As a data analyst, you might also be tasked with cleaning up data, improving your organization’s data intake regimen, or answering specific (rather than open-ended) questions that your business or its large customers bring to you.
Reporting structures vary significantly in all of these roles. That said, in most organizations of sufficient size, a data analyst would report to a higher-ranking data scientist. In some cases, data analysts report directly to a C-level executive, likely an information or data executive.
Compensation for data analysts tends to be impressive, but not quite so impressive as data scientists. This may be your ideal role if you enjoy working with data but prefer to have some constraints given to you—rather than working with open-ended, nebulous questions and parameters.
Of the three job titles discussed here, data specialist is the murkiest. The responsibilities of a data specialist are typically quite similar to those of a data analyst. There often isn’t much of a difference, and some organizations may not have both job roles. They may choose a single title to cover these responsibilities.
In some organizations, the specialist is the junior position—specialists report to analysts. In others, the roles are reversed, with the specialists being the senior and better compensated.
Three (or More) Terms, Unclear Boundaries
All these descriptions are being written with larger companies in mind. Of course, in the largest enterprise organizations with robust data departments, there may be further stratification or hierarchy. You might start as a junior data specialist and then progress through ranks and bands over the course of your career. There may be other related roles in the organization, as well (see the next section).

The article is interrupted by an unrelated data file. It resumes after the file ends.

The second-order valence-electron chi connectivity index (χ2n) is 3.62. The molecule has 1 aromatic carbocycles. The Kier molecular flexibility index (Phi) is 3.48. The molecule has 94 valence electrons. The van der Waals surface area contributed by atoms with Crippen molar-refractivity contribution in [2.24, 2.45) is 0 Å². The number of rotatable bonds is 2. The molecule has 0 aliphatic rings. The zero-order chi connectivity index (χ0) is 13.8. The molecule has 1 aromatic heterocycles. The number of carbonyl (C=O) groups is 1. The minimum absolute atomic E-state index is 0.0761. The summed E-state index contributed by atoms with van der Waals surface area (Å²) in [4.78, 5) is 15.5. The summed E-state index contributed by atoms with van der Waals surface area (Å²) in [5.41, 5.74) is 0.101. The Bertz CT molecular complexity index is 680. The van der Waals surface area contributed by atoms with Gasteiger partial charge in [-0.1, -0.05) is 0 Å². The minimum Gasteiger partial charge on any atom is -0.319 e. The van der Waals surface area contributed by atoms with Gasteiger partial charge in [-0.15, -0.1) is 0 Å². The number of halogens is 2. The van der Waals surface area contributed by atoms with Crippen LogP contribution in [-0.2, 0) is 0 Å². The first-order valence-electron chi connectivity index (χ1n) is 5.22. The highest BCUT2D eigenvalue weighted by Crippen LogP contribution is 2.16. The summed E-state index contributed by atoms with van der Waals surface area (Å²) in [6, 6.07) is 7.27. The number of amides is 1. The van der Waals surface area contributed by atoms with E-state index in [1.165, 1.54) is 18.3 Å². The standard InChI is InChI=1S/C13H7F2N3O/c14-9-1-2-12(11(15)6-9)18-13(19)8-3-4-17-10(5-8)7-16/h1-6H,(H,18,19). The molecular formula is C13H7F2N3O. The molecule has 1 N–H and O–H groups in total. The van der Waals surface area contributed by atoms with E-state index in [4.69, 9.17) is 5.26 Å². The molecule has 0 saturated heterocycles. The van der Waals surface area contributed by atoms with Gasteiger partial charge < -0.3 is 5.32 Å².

In a smaller but still data-driven organization, there may be no distinction between roles at all. One or two data roles might be expected to do everything that an organization needs related to data.
So, what is a student pursuing a career in data to do? Once you’ve determined what kind of focus you want to pursue, it’s time to develop a list of questions. Make sure to ask specific, detailed questions of any prospective employer. Ensure you have a clear understanding of what the organization means by a job title—what is and isn’t included in the role.
Bonus Round: Other Related Data Roles
We’ve covered three of the most common terms and roles within data, but there are plenty of others you might encounter. Here are a couple of other common roles you might be interested in pursuing:
- Data engineer: Similar to a data scientist role, the data engineer shapes the data and builds pipelines for it. This role takes a software engineering approach and applies it to data and analytics.
- Business analyst: This role requires a good understanding of data manipulation (perhaps not to the level of a data analyst) in combination with business and industry expertise.
Pursue Your Dream Data Role with an M.S. in Data Science from Lewis University
If you’re looking for a career in data, you need high-quality preparation no matter which job title you’re pursuing. Lewis University’s M.S. in data science will prepare you for a wide range of careers in data. With in-person and online offerings, Lewis accommodates the working professional as well as full-time students. We also offer two concentrations, depending on your desired specialization: computer science as well as computational biology and bioinformatics.